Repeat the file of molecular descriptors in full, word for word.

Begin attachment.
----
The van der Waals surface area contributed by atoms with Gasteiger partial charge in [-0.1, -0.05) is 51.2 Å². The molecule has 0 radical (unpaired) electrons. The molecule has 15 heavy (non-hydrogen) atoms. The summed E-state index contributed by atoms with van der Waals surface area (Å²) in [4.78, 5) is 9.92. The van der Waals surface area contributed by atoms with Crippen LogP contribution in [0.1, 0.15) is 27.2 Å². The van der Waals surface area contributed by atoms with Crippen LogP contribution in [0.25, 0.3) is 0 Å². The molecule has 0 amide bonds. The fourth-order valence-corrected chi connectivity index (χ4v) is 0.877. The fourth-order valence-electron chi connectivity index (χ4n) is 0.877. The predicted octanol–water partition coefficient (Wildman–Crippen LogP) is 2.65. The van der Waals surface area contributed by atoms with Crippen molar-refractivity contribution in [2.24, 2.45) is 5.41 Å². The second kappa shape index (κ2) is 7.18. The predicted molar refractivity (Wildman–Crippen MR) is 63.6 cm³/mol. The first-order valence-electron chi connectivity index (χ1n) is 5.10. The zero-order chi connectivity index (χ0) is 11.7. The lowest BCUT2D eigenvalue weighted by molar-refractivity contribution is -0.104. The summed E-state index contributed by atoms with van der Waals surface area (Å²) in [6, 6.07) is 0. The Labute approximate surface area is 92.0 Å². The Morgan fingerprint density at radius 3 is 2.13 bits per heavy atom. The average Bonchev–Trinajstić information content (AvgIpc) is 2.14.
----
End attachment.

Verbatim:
The van der Waals surface area contributed by atoms with Gasteiger partial charge in [-0.1, -0.05) is 51.2 Å². The molecule has 0 radical (unpaired) electrons. The molecule has 15 heavy (non-hydrogen) atoms. The summed E-state index contributed by atoms with van der Waals surface area (Å²) in [4.78, 5) is 9.92. The van der Waals surface area contributed by atoms with Crippen LogP contribution in [0.1, 0.15) is 27.2 Å². The van der Waals surface area contributed by atoms with Crippen LogP contribution in [0.25, 0.3) is 0 Å². The molecule has 0 amide bonds. The fourth-order valence-corrected chi connectivity index (χ4v) is 0.877. The fourth-order valence-electron chi connectivity index (χ4n) is 0.877. The predicted octanol–water partition coefficient (Wildman–Crippen LogP) is 2.65. The van der Waals surface area contributed by atoms with Crippen molar-refractivity contribution in [2.24, 2.45) is 5.41 Å². The second kappa shape index (κ2) is 7.18. The predicted molar refractivity (Wildman–Crippen MR) is 63.6 cm³/mol. The first-order valence-electron chi connectivity index (χ1n) is 5.10. The zero-order chi connectivity index (χ0) is 11.7. The lowest BCUT2D eigenvalue weighted by molar-refractivity contribution is -0.104. The summed E-state index contributed by atoms with van der Waals surface area (Å²) in [6, 6.07) is 0. The Labute approximate surface area is 92.0 Å². The Morgan fingerprint density at radius 3 is 2.13 bits per heavy atom. The average Bonchev–Trinajstić information content (AvgIpc) is 2.14.